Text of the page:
Are you having a hard time deciding which flooring type is right for your wet room? Please don’t feel alone; it is not a simple task. Of course, we all want our wet room to give off a luxurious spa feel, but let’s face it, this decision requires us to exercise some degree of caution.
We must consider more than just the floorings aesthetic appeal; we must uphold the functionality and integrity of our space while also thinking about safety.
What is a Wet Room?
Wet rooms have become the newest craze in bathroom design. A HomeServe USA blog defines it as a bathroom, “except that the whole thing’s designed to get wet.”
In my extensive travel across Europe and Asia, one characteristic I especially enjoyed about the wet room design is its ability to hold in the hot steam after a shower on a cold morning.
There is more to consider than staying cozy warm on a cold day in the confines of your wet room. Let me expand on a wet room’s overall design and function before exploring various flooring types that you may consider.
As I mentioned earlier, you need to think about completely waterproofing the space you hope to turn into a wet room. To do this, first ensure that a waterproofing membrane is installed from the floor to the ceiling to prevent future water damage.
Additionally, you ought to consider adding sealant around any windows, switches, and lights in your wet room. Extra seam sealant must be carefully applied in the corners of the wet room to prevent any moisture from detecting its way underneath your flooring surface.
Wet rooms typically do away with any partition between the shower space and the rest of the bathroom. However, it is possible to have a semi-wet room with a partial glass screen divider.
Furthermore, this means that your wet room design gets rid of the typical floor transition found with either your step-up shower enclosure or shower/bathtub combination.
The Bathroom Blueprint providing design advice and inspiration offers the following list of typical features of a wet room:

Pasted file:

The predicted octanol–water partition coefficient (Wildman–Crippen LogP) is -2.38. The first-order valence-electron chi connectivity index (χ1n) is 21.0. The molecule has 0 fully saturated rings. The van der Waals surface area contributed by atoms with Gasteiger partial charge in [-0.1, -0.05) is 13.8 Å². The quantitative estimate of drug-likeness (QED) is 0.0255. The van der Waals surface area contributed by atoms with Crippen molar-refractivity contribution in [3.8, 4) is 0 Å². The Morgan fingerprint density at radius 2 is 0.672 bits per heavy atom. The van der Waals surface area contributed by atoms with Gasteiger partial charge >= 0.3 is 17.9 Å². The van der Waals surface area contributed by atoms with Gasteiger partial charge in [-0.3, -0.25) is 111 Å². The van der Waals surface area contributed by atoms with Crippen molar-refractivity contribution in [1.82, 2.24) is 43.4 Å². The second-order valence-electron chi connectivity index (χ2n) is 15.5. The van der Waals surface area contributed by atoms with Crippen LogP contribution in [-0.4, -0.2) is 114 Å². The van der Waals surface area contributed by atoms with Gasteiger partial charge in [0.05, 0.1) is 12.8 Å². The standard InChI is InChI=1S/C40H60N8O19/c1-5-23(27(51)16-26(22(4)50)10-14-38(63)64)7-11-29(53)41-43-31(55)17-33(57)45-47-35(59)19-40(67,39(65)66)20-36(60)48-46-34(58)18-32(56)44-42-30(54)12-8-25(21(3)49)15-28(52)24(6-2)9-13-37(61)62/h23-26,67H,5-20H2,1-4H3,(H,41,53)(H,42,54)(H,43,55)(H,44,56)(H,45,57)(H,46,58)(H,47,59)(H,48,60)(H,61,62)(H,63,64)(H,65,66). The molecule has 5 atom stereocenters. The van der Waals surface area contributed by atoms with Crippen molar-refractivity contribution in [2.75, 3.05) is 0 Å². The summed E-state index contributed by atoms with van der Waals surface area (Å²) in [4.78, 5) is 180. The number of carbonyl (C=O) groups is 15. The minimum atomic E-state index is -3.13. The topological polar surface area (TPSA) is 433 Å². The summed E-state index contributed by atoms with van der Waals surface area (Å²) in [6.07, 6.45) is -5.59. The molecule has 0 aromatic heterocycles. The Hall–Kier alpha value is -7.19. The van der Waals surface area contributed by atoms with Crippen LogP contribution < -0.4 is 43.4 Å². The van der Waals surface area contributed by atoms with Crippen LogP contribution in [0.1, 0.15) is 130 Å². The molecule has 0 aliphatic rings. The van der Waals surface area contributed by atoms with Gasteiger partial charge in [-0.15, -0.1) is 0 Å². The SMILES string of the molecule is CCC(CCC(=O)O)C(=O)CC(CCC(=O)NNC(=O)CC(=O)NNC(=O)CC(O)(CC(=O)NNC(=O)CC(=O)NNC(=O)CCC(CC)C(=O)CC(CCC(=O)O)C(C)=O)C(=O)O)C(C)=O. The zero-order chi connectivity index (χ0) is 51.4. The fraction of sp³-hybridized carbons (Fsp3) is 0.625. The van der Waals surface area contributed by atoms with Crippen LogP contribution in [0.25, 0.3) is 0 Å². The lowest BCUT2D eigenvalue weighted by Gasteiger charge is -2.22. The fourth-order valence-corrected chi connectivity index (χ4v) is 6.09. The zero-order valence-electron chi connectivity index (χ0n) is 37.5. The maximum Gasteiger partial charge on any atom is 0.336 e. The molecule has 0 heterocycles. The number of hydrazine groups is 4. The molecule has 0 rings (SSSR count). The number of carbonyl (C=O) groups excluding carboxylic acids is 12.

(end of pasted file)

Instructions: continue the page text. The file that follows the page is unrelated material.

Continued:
- Combination hand-held and fixed shower head
- Waterproof vanity and basin
- Tiled surfaces
- Enclosed and water-resistant storage for towels and toiletries
- Glass screen divider
- Floor drainage system
When designing your wet room, allow your budget some flexibility as you consider the most critical aspects of this rather sophisticated endeavor.
As I mentioned earlier, you will first need to waterproof your wet room completely. In addition to this, proper drainage to remove wastewater is vital to allow your wet room to dry out.
Lastly, it would be best to make the proper flooring choice so that moisture degradation does not cause future damage to your brand new spa environment.
The function of a wet room will be unique to your specific needs or desires. Whether you aim to increase the value of your home by transforming one of the bathrooms of your home into a mini spa-like environment or need to accommodate a family member with mobility issues, a wet room may be the right choice for you.
Other typical factors that may lead you to select a wet room design include:
- To maximize the utility for your small space.
- To create an open-plan layout that allows for a brighter and airier bathroom environment.
- To give your bathroom a more luxurious look.
- To eliminate tight corners allowing for more effortless movement around bathroom appliances.
A Wet Dream
Let me now share more specific advantages and disadvantages associated with your wet room dream. One of the following items may persuade you to pursue or back out of your wet dream.
- Easy to clean and maintain using a mild cleaner and rubber-bladed mop (squeegee). You may use the hand-held shower as a hose, and you can also clean the water-sealed walls without fear of damage (atypical of drywall or plaster alternatives).
- A single drain with an appropriately slanted floor will direct all excess water out of the wet room.
- There is less chance of mold and mildew with proper maintenance. In addition, good ventilation like a featured window and extractor fan will help.